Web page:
I wrote the Android software Need To Write after I got my first Android phone. Problem with Android was nobody designed a text editor for it that could edit any text file larger than a few kb. Also very very irritating was that among all the existing text editors at the time (2010 Q4), there were limited poweruser options like undo/redo, save or discard changes, find/replace, save under another filename, save/view with different encoding, save as a plain text file rather than some weird android note format or worse, docx format.
These limitations just drove a text editing junkie like me crazy, I ended up creating file1.txt, file2.txt, etc etc, and regularly cursed and sweared when I accidentally deleted text or saved unwanted changes. I couldn't take it anymore after a month or so. So, despite not knowing any java, I resolved by hook or by crook to write my own "perfect" text editor! Thanks to the tons of guides and demo codes out there, I picked up the basics of Java surprisingly fast. Thus NTW was born!
These were the basic requirements when I started out.
- Be able to open txt files of any size for editing
- Let the user decide to save or discard changes
- Allow undo
- Support a variety of different encodings
- Customized color schemes and font sizes
I am ashamed to admit I neglected my real job somewhat during this time, I spent my lunch and teabreaks and slack time in the office writing it, kept on writing it again at night. Most of the time I couldn't go to bed until after I completed a new feature or debugged a dreaded. I ended up staying up until 1-2+am frequently, then woke up at 7am the next day to travel to my workplace, it was hectic, but so satisfying :D.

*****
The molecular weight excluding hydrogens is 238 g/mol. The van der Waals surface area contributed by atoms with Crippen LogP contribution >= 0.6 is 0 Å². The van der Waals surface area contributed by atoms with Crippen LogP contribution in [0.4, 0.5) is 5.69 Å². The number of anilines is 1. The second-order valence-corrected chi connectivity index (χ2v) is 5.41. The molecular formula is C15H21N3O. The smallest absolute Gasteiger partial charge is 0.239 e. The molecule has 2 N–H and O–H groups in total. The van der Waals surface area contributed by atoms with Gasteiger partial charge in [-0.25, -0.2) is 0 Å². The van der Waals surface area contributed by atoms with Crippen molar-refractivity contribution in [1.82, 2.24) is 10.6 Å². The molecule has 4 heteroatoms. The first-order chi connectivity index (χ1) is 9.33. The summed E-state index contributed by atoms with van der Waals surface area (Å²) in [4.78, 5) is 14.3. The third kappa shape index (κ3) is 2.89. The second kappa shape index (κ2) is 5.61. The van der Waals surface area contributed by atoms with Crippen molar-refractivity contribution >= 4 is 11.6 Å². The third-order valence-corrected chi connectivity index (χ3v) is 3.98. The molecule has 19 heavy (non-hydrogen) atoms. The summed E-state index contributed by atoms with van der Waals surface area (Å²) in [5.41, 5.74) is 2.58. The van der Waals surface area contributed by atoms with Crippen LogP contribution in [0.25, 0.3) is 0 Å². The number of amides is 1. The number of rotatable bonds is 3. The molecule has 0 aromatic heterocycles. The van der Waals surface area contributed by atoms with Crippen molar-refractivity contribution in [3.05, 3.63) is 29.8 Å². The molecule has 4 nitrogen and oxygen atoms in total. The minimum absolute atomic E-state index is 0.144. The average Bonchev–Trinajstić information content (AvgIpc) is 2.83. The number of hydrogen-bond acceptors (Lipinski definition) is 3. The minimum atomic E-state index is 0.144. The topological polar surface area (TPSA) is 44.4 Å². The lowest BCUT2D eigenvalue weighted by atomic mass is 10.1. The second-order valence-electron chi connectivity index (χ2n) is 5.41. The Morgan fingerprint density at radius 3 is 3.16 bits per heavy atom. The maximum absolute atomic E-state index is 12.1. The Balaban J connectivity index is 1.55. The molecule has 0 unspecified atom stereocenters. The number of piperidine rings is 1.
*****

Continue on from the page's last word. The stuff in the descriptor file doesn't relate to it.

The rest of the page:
Yay! No more hostage to crappy mobile offices and docx!
Then from these basics, NTW grew in power and fanciness, until it became the superlatively amazing software that it is today, muahahahahaahahahahhahahahahaah! :D (But why oh why isn't its sales hitting the roof :'( :'( :'(, I dun get any serious complaints... Maybe I should have keep the 10 day trial period for the trial version.... grrrrrrr! )
Ok, gloating aside. What I would really like to say before I forget the details of NTW's beginnings is how I conceptualized from scratch the implementation of (1) and (2).
- Opening any sized files without hitting any RAM restrictions meant that NTW had to open small chunks of the file at a time. The user would therefore be viewing and editing small chunks of the file. When the user flips to another chunk, the previously edited chunk will have to be stored, but not in RAM, since that would just accumulate until out-of-memory error occurs. Therefore, these small chunks would have to be saved permanently in the sdcard which is usually a few GBs for most modern android phones
- But if lots of small chunks are constantly being edited around and saved, how the heck do I allow the user to save or discard these changes? Saving these changes permanently in the original file would prevent the discarding of changes. I needed some kind of buffer system that uses the sdcard instead of RAM, but saving the edited chunks as separate files would mean a logistics hell during programming. A backup file might work, but should the user be editing the backup or the original?
I dun think any users realize it, but IMHO anyway, this implementation was the most valuable part of NTW to me and I'm so very glad I got it right the first time. :') :') :')
* Well, this is not the actual first post. I deleted the first post the day after I registered this blog address because I got too shy to post it. BTW, Julian Barbour's hypothesis on the illusion of time is remarkably similar to some theories I was brainstorming up for a fantasy story back in 1997-2000. We even referred to it the same way - "The Illusion of Time", although mine consists of other aspects of a larger theory as well.